Heraldic Headache

Five and a half months since the announcement of their appointments, the installation of the Duchess of Cornwall, the Baroness Amos and Sir Tony Blair in the Order of the Garter finally took place today. Suspended for two years due to the pandemic, the ceremony was revived with the knights, ladies, heralds and soldiers marching through the grounds of Windsor Castle in all their finery.

Getting photographs of this event has proven annoyingly difficult. The Royal Household itself has not made a proper film of it, nor have the major news networks covered it in much detail, so I have had to piece it together from commercial photographers (whose shots I would not risk directly embedding here), crowd-members short films and attendees’ Tweets. The end result is less than satsifactory.

Most importantly, I have yet to see any photographs from inside the chapel since the new members were installed, so remain none the wiser as to the appearance of their armorial banners – my main reason for waiting so expectantly all this time! Sir David Amess and Sir Lindsay Hoyle remain similarly elusive.

While we’re here, it’s worth mentioning yet another podcast I have discovered: the Commonwealth Poetry Podcast by Gyles & Aphra Brandreth, whose first episode features the Duchess of Cornwall and Dame Joanna Lumley as its guest stars.

EXTERNAL LINKS

That Harrison & Graham Sound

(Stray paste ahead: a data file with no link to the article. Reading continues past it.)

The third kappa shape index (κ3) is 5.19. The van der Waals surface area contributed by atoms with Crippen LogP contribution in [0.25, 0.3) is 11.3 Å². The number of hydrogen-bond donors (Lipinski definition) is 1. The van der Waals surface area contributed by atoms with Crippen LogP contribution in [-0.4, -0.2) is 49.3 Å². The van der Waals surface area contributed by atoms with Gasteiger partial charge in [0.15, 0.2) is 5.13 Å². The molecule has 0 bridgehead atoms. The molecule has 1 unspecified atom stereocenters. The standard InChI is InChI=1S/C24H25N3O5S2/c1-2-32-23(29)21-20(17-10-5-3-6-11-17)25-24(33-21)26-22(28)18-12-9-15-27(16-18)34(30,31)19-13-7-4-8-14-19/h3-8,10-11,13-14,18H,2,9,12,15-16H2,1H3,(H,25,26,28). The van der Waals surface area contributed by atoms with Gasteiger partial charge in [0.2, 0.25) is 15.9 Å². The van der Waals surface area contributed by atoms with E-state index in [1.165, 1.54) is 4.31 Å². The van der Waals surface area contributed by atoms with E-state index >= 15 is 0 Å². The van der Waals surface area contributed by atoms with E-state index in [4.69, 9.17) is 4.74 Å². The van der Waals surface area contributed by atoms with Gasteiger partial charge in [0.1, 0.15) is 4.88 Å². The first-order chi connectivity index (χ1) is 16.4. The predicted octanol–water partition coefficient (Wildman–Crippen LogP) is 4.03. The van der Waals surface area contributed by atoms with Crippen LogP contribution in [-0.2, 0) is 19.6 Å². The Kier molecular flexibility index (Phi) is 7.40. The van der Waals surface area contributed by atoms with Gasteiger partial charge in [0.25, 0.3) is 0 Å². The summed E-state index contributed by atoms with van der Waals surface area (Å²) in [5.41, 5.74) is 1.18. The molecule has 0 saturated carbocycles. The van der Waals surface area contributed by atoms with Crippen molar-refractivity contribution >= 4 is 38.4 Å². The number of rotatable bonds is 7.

Exactly when I first saw Peep Show has slipped from memory. I recall watching New Year’s Eve when it was reasonably new, and also remember parts of Mugging from slightly earlier. I binged the whole of the first seven series on 4oD at some point before the end of 2012, and then watched the final two series as they came out.

My experience with Podcast Secrets of the Pharaohs is even more retroactive – it ended two months ago, and I only came across it last week. Blasting through the lot was made more difficult by the podcast episodes being three or four times the length of their televised counterparts, but also easier by being audio-only, so they could be played as the background to something else.

In some ways it is remarkable that a program which ended over six years ago continues to amass a dedicated following, and that so many lines from it have permeated popular discourse.